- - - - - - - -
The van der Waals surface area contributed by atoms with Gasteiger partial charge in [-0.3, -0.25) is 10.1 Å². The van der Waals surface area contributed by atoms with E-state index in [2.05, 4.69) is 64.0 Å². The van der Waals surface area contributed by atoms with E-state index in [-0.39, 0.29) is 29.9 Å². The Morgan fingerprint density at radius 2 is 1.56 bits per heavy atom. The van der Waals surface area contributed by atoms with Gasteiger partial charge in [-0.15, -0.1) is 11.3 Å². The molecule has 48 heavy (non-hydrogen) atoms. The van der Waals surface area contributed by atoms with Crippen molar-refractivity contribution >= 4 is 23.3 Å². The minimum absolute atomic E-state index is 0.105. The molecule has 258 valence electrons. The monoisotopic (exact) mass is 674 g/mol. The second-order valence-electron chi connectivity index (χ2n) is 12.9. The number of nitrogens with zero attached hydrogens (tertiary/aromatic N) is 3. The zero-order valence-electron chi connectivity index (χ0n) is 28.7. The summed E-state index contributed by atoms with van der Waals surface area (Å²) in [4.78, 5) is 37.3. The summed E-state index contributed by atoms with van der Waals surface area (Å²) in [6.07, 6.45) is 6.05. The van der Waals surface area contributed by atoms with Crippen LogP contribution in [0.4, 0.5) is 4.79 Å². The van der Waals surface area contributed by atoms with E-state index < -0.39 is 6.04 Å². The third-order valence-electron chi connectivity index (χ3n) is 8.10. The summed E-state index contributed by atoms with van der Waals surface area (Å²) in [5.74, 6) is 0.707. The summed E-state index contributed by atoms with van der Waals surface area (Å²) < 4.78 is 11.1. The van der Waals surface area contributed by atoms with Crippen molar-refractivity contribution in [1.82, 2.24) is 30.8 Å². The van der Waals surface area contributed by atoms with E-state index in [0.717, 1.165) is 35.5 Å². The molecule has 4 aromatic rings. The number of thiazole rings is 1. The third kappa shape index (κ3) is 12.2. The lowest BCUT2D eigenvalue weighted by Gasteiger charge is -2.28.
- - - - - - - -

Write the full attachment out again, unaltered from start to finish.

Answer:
The van der Waals surface area contributed by atoms with Gasteiger partial charge in [-0.3, -0.25) is 10.1 Å². The van der Waals surface area contributed by atoms with E-state index in [2.05, 4.69) is 64.0 Å². The van der Waals surface area contributed by atoms with E-state index in [-0.39, 0.29) is 29.9 Å². The Morgan fingerprint density at radius 2 is 1.56 bits per heavy atom. The van der Waals surface area contributed by atoms with Gasteiger partial charge in [-0.15, -0.1) is 11.3 Å². The molecule has 48 heavy (non-hydrogen) atoms. The van der Waals surface area contributed by atoms with Crippen molar-refractivity contribution >= 4 is 23.3 Å². The minimum absolute atomic E-state index is 0.105. The molecule has 258 valence electrons. The monoisotopic (exact) mass is 674 g/mol. The second-order valence-electron chi connectivity index (χ2n) is 12.9. The number of nitrogens with zero attached hydrogens (tertiary/aromatic N) is 3. The zero-order valence-electron chi connectivity index (χ0n) is 28.7. The summed E-state index contributed by atoms with van der Waals surface area (Å²) in [4.78, 5) is 37.3. The summed E-state index contributed by atoms with van der Waals surface area (Å²) in [6.07, 6.45) is 6.05. The van der Waals surface area contributed by atoms with Crippen LogP contribution in [0.4, 0.5) is 4.79 Å². The van der Waals surface area contributed by atoms with E-state index < -0.39 is 6.04 Å². The third-order valence-electron chi connectivity index (χ3n) is 8.10. The summed E-state index contributed by atoms with van der Waals surface area (Å²) in [5.74, 6) is 0.707. The summed E-state index contributed by atoms with van der Waals surface area (Å²) < 4.78 is 11.1. The van der Waals surface area contributed by atoms with Crippen molar-refractivity contribution in [1.82, 2.24) is 30.8 Å². The van der Waals surface area contributed by atoms with E-state index in [0.717, 1.165) is 35.5 Å². The molecule has 4 aromatic rings. The number of thiazole rings is 1. The third kappa shape index (κ3) is 12.2. The lowest BCUT2D eigenvalue weighted by Gasteiger charge is -2.28.